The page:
Mayor Becomes Senior Citizen Today
With his birthday coming on Valentine's Day, the city's chief executive is in for a double dose of good wishes. But what do you get the man who has everything, even a $3 billion surplus which will ease his way to a new budget this spring?
We would hope that as the mayor is now officially a senior citizen that he has a carefree and enjoyable day, but we all know from past experience there's scant chance of that.
Be that as it may, we hope his scheduling office gives him a light work load for this special day and that only cupid's arrows are aimed his way.
TOUGH BLOW FOR GOVERNOR: Governor Eliot Spitzer got a particularly rude introduction to Albany's way of doing business last week when Assembly Speaker Sheldon Silver and Senate Majority Leader Joseph Bruno engineered the selection of Assemblymember Tom DiNapoli as the new state comptroller. In so doing, the two powerbrokers snubbed a trio of other choices that had been recommended for the post by a special panel of former comptrollers.
Understandably, the new governor took the blow particularly hard and is now threatening all kinds of retribution against Silver. The powerful speaker appears to be impregnable, but if there's a way to get at him, the one-time "Sheriff of Wall Street" will find it.
Meanwhile, the emotional and highly charged battle for comptroller will only add to the conflicts that are expected to accompany the efforts of Spitzer, Silver and Bruno as they try to work out an agreement over a very difficult budget that is already under consideration.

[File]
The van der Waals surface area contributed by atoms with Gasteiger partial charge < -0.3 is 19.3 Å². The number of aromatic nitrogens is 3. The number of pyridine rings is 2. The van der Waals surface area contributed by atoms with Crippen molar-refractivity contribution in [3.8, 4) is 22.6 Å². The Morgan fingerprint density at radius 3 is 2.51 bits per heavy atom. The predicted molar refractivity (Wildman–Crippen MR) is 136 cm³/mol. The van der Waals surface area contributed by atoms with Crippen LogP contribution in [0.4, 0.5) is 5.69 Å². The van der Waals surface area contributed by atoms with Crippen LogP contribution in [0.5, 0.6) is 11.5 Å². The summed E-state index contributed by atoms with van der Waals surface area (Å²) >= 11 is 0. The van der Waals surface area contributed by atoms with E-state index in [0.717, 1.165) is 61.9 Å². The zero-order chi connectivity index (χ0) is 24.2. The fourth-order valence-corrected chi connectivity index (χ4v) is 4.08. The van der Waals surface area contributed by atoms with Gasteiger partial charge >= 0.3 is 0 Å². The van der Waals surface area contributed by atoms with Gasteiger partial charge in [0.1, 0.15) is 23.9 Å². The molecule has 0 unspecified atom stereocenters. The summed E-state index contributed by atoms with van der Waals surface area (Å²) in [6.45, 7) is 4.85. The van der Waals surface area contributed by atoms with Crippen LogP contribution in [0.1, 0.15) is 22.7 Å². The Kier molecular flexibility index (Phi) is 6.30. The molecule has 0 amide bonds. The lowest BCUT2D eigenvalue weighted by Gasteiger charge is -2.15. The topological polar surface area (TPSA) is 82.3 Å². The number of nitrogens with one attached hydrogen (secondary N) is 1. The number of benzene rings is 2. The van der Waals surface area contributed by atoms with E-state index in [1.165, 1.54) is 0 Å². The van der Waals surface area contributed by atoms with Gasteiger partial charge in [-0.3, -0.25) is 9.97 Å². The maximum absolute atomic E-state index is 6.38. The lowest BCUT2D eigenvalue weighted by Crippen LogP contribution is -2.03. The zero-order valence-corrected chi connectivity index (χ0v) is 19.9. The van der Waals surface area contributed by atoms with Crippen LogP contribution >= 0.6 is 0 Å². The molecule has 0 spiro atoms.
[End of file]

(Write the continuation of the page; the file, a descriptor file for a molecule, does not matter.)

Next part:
The governor reacted angrily to the outcome of the comptroller selection process, but we think there will be less of this kind of behavior as the budget negotiation goes forward, although there surely will be trying times ahead.
CANDIDATE EMERGES: Martha Stark, one of the three candidates tagged by the selection panel as a candidate to fill the state comptroller
vacancy is reportedly considering a
run for city comptroller in 2008,
when the post will become
available because of term
Reports are circulating
that Stark, now city
Finance Commissioner, is
considering running to succeed
incumbent city Comptroller
William Thompson Jr. Stark received good reviews as one of the finalists for the state comptroller's job and now is thinking about running for the city post, according to media reports.
HEVESI SAGA ENDS: The sentencing last Friday of former state Comptroller Alan Hevesi by an Albany judge ends a sad chapter in the former Forest Hills public officials' life and nearly four-decade-long career in public service.
Hevesi, 66, received a $5,000 fine and no jail or probation time, and is barred from ever again running for public office. At the sentencing, Hevesi apologized to his family, staff and New York state and said he was culpable and responsible for his actions. He had pleaded guilty for using a state worker to chauffeur his sick wife, Carol, for more than three years.
RAGUSA PROMISES ACTION: Newly elected Queens Republican Leader Philip Ragusa laid out a busy agenda for the organization following his election to succeed state Senator Serphin Maltese about a week ago.